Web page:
Behind the scenes of gaming's great soundtracks

Composers still face stuffy attitudes. Even after the cultural expansion of game music, the classical hierarchy still looks down on it. The reality is, though, symphonies across the world are dying because they’re not connecting with younger generations. You either adapt or perish, and ventures like Video Games Live invigorate the art form.

“When we work with an orchestra for the first time,” says Tallarico, “some musicians inevitably page through the music and say “World of Warcraft? Sonic the Hedgehog? What is this?’ You see the older generation – the refined guys who have been doing this 30-40 years – looking at it with apprehension. But when they play the music for the first time, they realise it’s legitimate. Our inspirations are rooted in classical music: Beethoven, Mozart, Strauss.

“Besides, when Tchaikovsky debuted the 1812 Overture, he had live cannons firing on stage at the appropriate times. These guys were showmen! If he was around today he’d be using fancy lights, laser, video, whatever it takes. If Beethoven was alive today, he’d be a videogame composer. Make no mistake about it.”

Cool, calm, and composed: Four stunning game scores

Silent Hill (Akira Yamaoka)
Most of the early game composers couldn’t find a note in a bank, but Silent Hill’s melodies were uplifting, unnerving and drenched in loss and regret: all at once. E minor is the saddest key of all, especially when a disfigured nurse is trying to stove your brain in with an axe.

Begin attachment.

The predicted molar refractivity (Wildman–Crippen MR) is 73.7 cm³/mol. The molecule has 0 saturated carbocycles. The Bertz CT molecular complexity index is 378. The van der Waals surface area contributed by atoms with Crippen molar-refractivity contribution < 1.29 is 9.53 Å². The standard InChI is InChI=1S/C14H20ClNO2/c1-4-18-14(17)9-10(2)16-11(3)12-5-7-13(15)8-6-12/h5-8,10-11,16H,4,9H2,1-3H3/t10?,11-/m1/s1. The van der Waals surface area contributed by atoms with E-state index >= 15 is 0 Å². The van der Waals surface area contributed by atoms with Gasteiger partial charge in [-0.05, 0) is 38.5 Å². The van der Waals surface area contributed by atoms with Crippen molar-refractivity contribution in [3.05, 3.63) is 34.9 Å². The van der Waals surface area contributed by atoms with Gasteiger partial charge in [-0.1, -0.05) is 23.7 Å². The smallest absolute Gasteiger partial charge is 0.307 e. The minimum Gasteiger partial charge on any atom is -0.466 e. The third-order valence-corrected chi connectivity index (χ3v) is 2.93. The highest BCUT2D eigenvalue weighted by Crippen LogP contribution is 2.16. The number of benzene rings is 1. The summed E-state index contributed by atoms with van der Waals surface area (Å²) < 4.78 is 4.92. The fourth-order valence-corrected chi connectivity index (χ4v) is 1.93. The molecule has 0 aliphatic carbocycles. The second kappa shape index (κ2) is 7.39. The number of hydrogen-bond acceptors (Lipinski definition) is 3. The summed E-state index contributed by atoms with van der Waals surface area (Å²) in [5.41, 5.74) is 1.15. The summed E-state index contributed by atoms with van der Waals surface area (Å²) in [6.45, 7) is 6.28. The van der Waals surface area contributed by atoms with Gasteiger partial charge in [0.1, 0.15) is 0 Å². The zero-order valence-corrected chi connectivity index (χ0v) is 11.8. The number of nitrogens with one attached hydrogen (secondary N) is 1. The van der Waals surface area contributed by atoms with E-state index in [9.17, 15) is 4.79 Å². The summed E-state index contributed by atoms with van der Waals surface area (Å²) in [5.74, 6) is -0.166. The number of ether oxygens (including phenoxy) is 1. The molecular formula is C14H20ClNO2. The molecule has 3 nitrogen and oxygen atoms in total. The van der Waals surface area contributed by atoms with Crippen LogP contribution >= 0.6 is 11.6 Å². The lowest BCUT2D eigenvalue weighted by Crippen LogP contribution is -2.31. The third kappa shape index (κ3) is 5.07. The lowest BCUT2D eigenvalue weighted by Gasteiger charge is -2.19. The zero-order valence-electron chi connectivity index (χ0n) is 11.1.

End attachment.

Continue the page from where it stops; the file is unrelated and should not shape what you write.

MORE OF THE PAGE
BioShock (Garry Schyman)
When you think of BioShock’s music, you think of the finger-snapping cabaret of Bing Crosby, but Schyman’s melodies wrapped around the walls of Rapture as succinctly as the Art Deco decor. Cohen’s Masterpiece is a standout, sounding the thin line between genius and lunacy.

Dead Space (Jason Graves)
Graves drew on influences from Jerry Goldsmith, the composer of Alien. “I love Jerry’s rhythmic style, especially being a classically trained percussionist. All those odd meters bouncing around and syncopated rhythms lend themselves to being unpredictable and catching the listener off guard,” he says of Dead Space.

The Elder Scrolls IV: Oblivion (Jeremy Soule)
With its dreamy, medieval-esque score, Soule’s orchestral maneuvers add to Oblivion’s sense of scale and mythology. Passing through long grass to the tune of Wings of Kynareth make you want to dress in a white shawl and head down to HMV to buy Enya’s back catalogue.

Jan 28, 2009

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